‘Man up, Tone,’ he said.
          I wanted to retaliate. But a vision of my doomed relationship a while back with his little sister Marion struck me and that’s why I didn’t respond. Bill’s also the kind of bloke it’s occasionally worth investing time in. Having on your side. Bill has got me out of a fair bit of trouble over the years. But still. What happened next – all three units now on board – took everything down another level.  
          ‘As you’re here now, you might as well help me load up all the rest.’

Forty-five minutes later and with my red trainers now camouflaged in brown mud, my tracksuit black and blue, my mood reddening deeper by the second, I somehow also agreed to visit the dump to unload all this filth. And when I say unload all this filth, what I mean is that the back of the transit van was rammed tight with shit.
          ‘Surely,’ I said, strangely trying to remain friendly on route to the dump, ‘everything will fall out when you open up the back doors?’
          ‘That’s the plan,’ said Bill.
          At the dump there were three points of entry into the monstrous waste disposal chamber. Three fifteen foot wide corridors that had partitioning walls some thirty feet high. At the back end of the right side bay we reversed into was a condensed mountain of rubbish that had just been compacted by the bulldozer currently dozing in the yard. In the centre bay next to ours a metallic dinosaur was at work, occasionally its angry large jaws were visible over our heads.
          ‘Can get dangerous here,’ remarked Bill as he opened up the van  doors and unleashed hell – a waterfall of industrial shit fell from the back of the van – and at that precise moment pieces of concrete debris fell from the dinosaur’s jaws above us and into our bay; the peak of the mountain, but still a fucking worry.
          Bill got back in the van and drove a foot or two forward so that we could access what had to come out by hand. We were soon doing just that; throwing shit from the van into the lower regions of the mountain.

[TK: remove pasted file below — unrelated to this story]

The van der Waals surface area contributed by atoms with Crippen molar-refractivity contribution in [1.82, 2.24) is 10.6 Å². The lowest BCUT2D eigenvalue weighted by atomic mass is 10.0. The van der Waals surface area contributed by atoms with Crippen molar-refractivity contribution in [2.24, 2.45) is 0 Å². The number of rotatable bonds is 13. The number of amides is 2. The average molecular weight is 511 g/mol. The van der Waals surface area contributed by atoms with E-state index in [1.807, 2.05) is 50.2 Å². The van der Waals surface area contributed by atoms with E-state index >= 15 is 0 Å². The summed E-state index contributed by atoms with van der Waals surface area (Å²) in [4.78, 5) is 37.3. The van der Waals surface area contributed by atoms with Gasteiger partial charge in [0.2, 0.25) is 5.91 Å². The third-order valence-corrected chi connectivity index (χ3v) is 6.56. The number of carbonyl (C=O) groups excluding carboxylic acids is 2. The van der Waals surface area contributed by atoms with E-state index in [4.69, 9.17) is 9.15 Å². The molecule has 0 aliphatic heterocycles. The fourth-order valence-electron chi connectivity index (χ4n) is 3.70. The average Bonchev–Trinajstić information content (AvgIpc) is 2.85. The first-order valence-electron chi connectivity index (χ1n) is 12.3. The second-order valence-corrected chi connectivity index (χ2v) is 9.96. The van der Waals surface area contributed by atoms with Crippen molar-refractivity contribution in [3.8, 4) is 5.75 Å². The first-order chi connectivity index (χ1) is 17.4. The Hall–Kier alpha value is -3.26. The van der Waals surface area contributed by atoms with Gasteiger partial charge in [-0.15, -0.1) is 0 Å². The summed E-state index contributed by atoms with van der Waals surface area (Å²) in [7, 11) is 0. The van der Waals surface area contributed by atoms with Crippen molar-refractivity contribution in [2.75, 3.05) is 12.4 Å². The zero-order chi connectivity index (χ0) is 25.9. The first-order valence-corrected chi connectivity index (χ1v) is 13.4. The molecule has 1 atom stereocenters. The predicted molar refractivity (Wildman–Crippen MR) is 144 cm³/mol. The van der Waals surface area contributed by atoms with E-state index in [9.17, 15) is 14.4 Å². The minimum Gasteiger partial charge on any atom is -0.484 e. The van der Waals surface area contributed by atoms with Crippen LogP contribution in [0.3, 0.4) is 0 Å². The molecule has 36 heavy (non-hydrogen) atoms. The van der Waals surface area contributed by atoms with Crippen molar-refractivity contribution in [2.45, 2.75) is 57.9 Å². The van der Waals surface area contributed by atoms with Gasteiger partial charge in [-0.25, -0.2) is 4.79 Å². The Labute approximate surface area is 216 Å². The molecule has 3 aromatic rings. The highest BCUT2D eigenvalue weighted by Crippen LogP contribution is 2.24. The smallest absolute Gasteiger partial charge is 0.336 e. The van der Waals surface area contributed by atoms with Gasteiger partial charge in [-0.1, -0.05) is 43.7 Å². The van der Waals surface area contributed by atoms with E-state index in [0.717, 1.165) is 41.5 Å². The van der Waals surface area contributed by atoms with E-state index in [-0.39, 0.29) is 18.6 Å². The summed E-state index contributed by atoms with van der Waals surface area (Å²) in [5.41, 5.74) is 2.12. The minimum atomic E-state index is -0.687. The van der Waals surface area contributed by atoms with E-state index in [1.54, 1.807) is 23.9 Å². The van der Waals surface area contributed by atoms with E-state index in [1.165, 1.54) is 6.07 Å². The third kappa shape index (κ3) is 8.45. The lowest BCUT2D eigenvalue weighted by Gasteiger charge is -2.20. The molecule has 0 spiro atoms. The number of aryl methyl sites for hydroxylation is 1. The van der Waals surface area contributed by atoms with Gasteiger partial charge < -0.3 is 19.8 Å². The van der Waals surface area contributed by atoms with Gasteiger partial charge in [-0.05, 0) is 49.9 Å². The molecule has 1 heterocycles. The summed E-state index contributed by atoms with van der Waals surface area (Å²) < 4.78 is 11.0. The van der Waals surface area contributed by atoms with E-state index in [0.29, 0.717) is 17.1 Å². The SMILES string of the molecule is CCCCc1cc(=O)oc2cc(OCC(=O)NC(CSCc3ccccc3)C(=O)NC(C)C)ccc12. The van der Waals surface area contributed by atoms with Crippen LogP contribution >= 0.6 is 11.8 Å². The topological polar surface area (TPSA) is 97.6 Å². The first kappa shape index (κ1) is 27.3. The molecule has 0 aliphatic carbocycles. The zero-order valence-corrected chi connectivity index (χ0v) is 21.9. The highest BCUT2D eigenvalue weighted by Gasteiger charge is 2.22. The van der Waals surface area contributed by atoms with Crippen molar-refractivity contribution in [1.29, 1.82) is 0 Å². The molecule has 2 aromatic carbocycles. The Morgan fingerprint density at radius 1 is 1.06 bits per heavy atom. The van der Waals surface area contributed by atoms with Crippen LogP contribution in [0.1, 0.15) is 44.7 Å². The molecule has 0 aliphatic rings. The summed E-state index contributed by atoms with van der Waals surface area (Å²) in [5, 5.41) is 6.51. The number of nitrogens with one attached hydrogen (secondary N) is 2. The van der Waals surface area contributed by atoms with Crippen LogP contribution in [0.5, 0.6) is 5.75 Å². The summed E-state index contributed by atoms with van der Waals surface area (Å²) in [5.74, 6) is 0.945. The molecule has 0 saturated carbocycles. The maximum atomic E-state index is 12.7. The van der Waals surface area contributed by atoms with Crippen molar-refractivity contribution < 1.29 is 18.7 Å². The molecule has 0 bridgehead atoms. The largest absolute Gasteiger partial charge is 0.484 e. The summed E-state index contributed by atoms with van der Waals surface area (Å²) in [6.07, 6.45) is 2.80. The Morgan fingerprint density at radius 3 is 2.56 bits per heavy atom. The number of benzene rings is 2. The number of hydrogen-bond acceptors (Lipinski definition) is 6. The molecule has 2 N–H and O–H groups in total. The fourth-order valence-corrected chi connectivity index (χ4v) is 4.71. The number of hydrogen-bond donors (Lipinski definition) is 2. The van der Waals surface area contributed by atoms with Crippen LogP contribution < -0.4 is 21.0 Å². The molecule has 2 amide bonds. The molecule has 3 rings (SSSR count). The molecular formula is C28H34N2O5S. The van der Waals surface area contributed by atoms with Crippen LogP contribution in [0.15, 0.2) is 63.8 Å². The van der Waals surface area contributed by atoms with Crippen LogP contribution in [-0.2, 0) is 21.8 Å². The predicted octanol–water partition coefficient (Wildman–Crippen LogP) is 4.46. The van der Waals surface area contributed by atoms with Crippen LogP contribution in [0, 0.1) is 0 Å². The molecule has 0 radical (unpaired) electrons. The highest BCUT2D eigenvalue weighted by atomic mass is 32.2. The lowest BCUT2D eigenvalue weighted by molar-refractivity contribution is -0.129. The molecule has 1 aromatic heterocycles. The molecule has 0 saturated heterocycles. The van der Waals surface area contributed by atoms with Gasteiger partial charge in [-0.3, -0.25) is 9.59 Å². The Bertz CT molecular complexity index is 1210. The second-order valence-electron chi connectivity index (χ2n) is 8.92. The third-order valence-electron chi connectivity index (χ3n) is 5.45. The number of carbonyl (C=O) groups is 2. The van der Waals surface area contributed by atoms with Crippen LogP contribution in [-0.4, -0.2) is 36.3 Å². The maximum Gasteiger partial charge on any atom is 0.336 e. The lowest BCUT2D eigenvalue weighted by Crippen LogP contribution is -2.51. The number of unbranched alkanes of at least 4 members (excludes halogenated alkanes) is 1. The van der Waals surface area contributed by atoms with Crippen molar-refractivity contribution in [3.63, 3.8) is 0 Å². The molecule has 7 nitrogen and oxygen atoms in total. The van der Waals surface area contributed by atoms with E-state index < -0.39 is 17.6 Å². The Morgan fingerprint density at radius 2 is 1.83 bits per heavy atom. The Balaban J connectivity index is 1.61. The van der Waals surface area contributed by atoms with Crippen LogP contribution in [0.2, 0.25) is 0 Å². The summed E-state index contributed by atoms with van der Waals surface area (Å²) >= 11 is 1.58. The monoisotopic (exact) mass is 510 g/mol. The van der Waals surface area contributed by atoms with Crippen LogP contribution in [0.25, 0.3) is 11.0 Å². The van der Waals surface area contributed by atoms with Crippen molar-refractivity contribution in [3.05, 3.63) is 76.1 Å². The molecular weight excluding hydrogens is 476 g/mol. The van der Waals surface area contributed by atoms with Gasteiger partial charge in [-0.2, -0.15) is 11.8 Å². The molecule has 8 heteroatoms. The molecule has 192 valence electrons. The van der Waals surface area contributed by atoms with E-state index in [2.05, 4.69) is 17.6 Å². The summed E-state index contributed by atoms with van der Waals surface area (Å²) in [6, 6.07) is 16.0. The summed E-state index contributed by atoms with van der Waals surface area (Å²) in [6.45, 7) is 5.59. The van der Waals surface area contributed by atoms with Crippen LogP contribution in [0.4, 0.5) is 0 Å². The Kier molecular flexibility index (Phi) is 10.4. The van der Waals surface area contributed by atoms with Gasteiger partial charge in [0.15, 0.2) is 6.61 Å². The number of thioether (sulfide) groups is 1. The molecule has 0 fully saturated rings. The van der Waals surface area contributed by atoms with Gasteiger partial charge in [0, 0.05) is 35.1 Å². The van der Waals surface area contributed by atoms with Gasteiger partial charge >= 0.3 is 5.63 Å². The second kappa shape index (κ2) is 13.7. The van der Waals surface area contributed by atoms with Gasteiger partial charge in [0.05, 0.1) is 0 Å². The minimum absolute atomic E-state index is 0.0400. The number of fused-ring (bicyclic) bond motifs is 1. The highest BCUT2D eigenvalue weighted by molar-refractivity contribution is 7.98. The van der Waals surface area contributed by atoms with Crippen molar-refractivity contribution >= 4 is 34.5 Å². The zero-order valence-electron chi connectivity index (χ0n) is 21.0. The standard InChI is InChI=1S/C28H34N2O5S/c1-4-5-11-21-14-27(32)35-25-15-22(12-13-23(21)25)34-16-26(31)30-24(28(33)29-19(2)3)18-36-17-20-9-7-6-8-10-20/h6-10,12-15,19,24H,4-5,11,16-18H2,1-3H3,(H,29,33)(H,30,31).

‘You sure you’ve not got a spare pair of gloves?’
          Bill tossed his head savagely.
          There was no question that I had every right to cherry pick. I began to carefully remove the stack of florescent tubing – there was about a dozen of them – that were neatly tucked upright in my immediate corner; I was by the right side door. I enthusiastically threw them like spears up into the mountain, marvelling when they impacted and shattered. I felt ten-years-old. Bill watched on disapprovingly but remained silent. However the small bout of joy was soon cancelled when a loaded black bag split, spilling its putrid guts of wet muck down my jeans. I then asked myself a question we all consider in moments of desperation and pointlessness.
          What the fuck am I doing here?
          Next I wrestled with and eventually pulled out half of a wooden pallet and as I turned and prepared to throw it hard, fast and high, I felt a tremendous blow on the head – a door had followed through sideways and clubbed me like the blunt end of a falling axe – and I fell, blood pouring down into my eyes, me now blinded in seeping red. Floored and blind the last thing I remember was Bill regarding me, I think he said, ‘Told you it was dangerous here,’ and that’s all I remember about the end of my life. It was over. Simple and boring as that. My life flame brutally extinguished in filthy squalor. Nice one Bill.